For many Vancouverites, Whistler is a destination for skiing and snowboarding, a place to hit the slopes and shred some hills while enjoying our beautiful backyard.
While that’s all good and well – what happens when the lifts stop running?
Well, naturally, we eat!
Lucky for us, Four Seasons Whistler has created the perfect après ski spot – an adult-only dining concept with small bites, tapas plates, and artisan cocktails called The Cabin.
The Cabin isn’t simply your grandma’s middle-of-nowhere-wooden-cottage, it’s a banquet hall that’s been transformed into a Canadian haven with the look and feel of an authentic backcountry getaway.
It’s a place to go back to your Canadian roots, to enjoy the history of our country through a culinary experience while soaking in the cozy atmosphere inspired by one of our nation’s first and most iconic brands, the Hudson’s Bay Company.
Located on the lower level of the hotel and resort, the pop-up’s decor was outfitted by HBC and inspired by the brand’s heritage as a 400-year-old Canadian icon.
With stunning art incorporating Canadian wildlife and the HBC colours seen throughout details like pillows, blankets, and even staff uniforms in the restaurant, it’s clear to see The Cabin has been carefully executed to encompass a true northern aesthetic.
The look and feel of the 44-seat spot is casual and inviting, a great place to head after some time on the hill or after a day at the Four Seasons’ spa, which is just steps away from The Cabin. Outside on the pop-up’s terrace there’s room for an additional 12 people around the fire pit to cozy up and enjoy a meal.
When Four Seasons Whistler Banquet Chef Artie McGee was asked to put together a menu of Canadian-inspired offerings, he jumped at the chance to create innovative and unexpected small bites and tapas-style plates for guests.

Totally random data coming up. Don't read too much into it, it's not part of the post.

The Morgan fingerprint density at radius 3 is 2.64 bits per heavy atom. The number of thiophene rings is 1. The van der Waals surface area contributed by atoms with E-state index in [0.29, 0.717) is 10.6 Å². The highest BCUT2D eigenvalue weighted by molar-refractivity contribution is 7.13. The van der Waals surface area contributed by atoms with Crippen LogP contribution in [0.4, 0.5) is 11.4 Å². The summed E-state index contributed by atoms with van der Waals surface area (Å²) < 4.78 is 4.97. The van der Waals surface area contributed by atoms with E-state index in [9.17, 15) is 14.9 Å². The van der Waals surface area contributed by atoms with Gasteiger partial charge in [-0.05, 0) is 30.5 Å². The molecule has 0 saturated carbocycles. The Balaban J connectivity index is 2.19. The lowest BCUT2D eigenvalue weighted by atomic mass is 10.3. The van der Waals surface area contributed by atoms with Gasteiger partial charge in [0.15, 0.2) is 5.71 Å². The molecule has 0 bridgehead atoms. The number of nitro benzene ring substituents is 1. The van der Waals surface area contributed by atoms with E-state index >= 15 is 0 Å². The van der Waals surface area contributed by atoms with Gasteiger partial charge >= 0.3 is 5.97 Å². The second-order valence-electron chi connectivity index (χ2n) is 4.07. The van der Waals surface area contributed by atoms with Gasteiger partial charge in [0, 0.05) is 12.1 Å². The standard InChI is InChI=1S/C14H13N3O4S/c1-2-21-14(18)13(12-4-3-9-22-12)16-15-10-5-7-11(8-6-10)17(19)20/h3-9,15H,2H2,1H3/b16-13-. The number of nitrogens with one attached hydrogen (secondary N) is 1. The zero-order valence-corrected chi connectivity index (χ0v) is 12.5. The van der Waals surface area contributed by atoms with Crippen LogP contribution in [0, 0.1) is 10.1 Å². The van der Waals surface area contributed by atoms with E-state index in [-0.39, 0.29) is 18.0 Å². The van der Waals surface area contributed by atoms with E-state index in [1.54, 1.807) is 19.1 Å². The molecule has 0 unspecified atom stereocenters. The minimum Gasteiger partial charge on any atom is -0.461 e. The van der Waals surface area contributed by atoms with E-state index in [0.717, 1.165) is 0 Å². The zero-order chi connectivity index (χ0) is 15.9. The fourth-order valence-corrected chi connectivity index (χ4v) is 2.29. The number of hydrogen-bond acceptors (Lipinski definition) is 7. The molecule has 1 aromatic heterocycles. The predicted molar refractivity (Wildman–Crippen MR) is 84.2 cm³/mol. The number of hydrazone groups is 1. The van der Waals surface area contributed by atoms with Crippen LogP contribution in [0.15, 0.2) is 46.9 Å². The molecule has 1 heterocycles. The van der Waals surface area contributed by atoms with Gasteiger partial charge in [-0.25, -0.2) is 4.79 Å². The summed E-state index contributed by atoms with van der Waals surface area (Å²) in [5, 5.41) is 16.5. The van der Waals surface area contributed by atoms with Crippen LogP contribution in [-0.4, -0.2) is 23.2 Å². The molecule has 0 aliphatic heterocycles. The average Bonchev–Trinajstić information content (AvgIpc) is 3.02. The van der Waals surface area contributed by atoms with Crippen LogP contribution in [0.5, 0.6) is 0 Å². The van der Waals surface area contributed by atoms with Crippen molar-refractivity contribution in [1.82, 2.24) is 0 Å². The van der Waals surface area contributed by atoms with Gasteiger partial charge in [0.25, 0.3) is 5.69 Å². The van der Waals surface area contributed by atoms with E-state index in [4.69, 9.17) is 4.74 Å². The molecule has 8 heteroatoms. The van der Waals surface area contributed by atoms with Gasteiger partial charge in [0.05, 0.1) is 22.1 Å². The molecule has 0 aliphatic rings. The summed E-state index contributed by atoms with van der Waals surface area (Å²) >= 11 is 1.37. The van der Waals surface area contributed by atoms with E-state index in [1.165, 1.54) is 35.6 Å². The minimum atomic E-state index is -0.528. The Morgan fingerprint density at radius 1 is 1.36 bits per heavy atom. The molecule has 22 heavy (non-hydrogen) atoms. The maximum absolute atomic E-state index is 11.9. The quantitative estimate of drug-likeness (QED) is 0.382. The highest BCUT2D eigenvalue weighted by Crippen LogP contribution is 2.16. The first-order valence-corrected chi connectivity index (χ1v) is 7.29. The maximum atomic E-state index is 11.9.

One of these dishes was a Sardine Bruschetta, which arrived alongside peperonata and black garlic aioli. Chef McGee has been able to elevate the notorious fish-from-a-can and make it into a delightful and memorable share plate.
McGee emphasized the importance of working with local purveyors when choosing where to get his ingredients, opting to work with providers like Golden Ears Cheese, Two Rivers Meats, Minus 8 Vinegar, and the Vancouver Island Salt Co to create the variety of charcuterie boards, nuts plates, and warm olive dishes.
Other selections on the menu include beef or tuna tartare, house-pickled herring, and Pacific Shucked Oysters to name a few.
With a fantastic variety of BC wine, locally brewed craft beer, and festive cocktails such as the Hot Buttered Rum (which is served in an HBC mug, of course), The Cabin is also an ideal place for casual drinks or a night cap before bed.
But it’s wise to not run off before trying one (or all) of McGee’s three featured desserts. Choose from a chocolate mousse, pecan pie, or eggnog crème brûlée topped with a snowflake sugar cookie to finish off your meal with something sweet.
With The Cabin, Chef McGee proves that Canadian cuisine has way more to offer than just poutine and Beaver Tails.
Like most pop-ups, tables at The Cabin are in high demand. You can head to the restaurant from 5 to 10 pm up until January 8, however this spot is closed on New Year’s Eve. If you can’t make it up during this time, don’t worry; The Cabin will be reprised for two consecutive weekends from February 10 to 13 and February 17 to 20, 2017.